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10 Pieces Of Advice For Parents Who Are Divorcing

You can get through this.

As someone whose parents have been separated, almost divorced for the past four years now, I have a pretty good grasp on how you can relate to your child if you and your husband are deciding to part ways. Though a divorce can be incredibly tough on a family unit, and often have adverse effects on the children, it doesn’t have to be the end of the world for your kids. These tips can help you as you are choosing the right words to say and how to comfort your child during this tumultuous time.

1. Don’t Say, “Nothing Is Going To Change.”

Because both you and your kids both know that’s a lie. In fact, everything they’ve once known is going to change. They are most likely moving to one house without both of their parents for the first time and realizing that the rest of their lives are going to be spent juggling your two households. It’s a lot to process, and you should give them that time. So instead of saying nothing is going to change, say that your love and relationship with your kids is not going to change. 

2. Don’t Talk Crap On Your Ex-Spouse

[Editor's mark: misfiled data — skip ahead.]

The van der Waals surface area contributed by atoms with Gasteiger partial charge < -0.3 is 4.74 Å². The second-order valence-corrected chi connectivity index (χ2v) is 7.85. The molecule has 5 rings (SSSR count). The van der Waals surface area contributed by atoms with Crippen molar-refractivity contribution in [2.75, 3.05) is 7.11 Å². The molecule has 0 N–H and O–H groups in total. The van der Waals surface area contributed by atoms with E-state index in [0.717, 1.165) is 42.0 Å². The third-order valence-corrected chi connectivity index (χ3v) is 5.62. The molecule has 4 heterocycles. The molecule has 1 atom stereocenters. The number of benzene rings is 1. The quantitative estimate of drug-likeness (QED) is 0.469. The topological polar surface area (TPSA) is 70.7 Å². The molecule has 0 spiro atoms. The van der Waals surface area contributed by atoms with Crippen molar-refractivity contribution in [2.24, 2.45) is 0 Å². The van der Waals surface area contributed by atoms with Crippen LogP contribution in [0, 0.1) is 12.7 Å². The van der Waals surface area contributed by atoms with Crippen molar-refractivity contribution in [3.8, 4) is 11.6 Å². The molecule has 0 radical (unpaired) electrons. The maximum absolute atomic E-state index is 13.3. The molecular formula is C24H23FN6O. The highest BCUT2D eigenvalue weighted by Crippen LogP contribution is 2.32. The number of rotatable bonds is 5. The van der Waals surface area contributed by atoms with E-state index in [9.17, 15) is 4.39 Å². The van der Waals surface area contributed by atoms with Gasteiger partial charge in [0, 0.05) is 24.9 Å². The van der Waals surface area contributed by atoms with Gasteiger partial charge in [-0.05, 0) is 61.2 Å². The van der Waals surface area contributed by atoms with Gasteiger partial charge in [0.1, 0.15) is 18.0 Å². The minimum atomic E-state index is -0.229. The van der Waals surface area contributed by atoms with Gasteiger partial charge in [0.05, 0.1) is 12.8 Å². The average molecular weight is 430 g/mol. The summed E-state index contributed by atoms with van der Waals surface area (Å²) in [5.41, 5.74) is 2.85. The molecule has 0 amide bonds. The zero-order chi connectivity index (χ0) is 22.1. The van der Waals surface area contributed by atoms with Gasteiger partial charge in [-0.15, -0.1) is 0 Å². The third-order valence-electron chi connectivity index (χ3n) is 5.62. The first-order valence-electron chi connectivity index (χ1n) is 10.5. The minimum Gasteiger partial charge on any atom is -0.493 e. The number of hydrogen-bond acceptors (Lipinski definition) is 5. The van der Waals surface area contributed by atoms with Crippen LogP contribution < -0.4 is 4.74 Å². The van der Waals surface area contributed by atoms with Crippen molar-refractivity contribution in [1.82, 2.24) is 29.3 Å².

My situation might be a little different because I am not Switzerland between my parents in their separation desperately trying to please both, I wholeheartedly support my mother and tell that to my father when we talk once every month. But, in hopefully most cases, your children might be very torn between both you and your ex. They want to please and love both of you, and it’s very uncomfortable when a child is told negative things about their parent so one parent can try to win their trust incorrectly. My mother has always been very polite and encouraged my brother and me to talk to my father, which I have always respected. My dad rails on my mom and her family every opportunity he gets, and when I tell him to stop, it always results in a fight. This causes me to want to spend time with him even less. So be careful what you say in front of your child, they are not your best friend or family member, they don’t need to take sides. And your ex is still your child’s parent just as much as you are.